"You get stock phrases like ‘I’m here to teach I’m not a social worker. How do you expect me to teach when the child goes home to parents who are incompetent. It wasn’t unusual to hear language like that. Whereas now, those who’ve been Thrive trained…they’re now less judgmental, there’s better acceptance. There’s the feeling that, well we might not be social workers but its got to be somebody’s job to look after this child and the parents clearly aren’t in a place where they can do that."


So, whether teachers are having an indirect impact on parents and families through building relationships and trust as part of the child’s Thrive Action Plan or explicitly recognizing the challenges of parents and extending their empathy through modeling Thrive practice, the potential outcomes for parents and families over the medium term are potentially very significant.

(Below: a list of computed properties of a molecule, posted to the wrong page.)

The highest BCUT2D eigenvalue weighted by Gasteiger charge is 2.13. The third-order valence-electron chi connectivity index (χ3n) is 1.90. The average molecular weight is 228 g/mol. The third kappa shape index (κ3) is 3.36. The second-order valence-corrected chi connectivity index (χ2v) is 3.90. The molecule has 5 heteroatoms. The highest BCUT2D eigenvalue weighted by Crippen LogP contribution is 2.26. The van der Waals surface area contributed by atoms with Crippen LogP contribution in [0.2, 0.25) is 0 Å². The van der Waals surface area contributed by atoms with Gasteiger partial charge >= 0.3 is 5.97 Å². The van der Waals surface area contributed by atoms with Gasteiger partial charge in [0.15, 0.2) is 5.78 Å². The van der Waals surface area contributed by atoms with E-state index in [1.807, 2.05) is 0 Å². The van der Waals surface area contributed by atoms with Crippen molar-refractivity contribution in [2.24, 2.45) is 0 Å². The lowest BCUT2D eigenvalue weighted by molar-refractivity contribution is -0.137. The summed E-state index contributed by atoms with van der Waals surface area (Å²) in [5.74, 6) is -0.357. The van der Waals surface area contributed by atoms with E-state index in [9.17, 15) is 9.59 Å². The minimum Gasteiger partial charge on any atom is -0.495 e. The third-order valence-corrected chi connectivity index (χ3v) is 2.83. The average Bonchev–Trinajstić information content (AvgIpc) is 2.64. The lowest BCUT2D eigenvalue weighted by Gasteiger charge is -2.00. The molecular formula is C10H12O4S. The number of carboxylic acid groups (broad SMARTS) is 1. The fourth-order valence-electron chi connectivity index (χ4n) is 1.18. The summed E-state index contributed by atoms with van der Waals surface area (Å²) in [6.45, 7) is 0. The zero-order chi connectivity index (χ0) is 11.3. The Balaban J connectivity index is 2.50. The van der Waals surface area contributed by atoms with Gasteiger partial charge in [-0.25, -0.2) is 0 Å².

One interviewee described a situation which summarises well the possible trajectory of outcome. It involves a child who was identified at nursery with aggressive and really distressed behaviour, and what could only be described as ‘catastrophically complicated’ home circumstances. Although the mother wanted to help she was unpredictable because of her own life history, moods and substance abuse. And the father resisted help and refused to acknowledge that there was anything wrong with his son, ultimately resisting what he saw as the interference of the ‘middle class in his life’.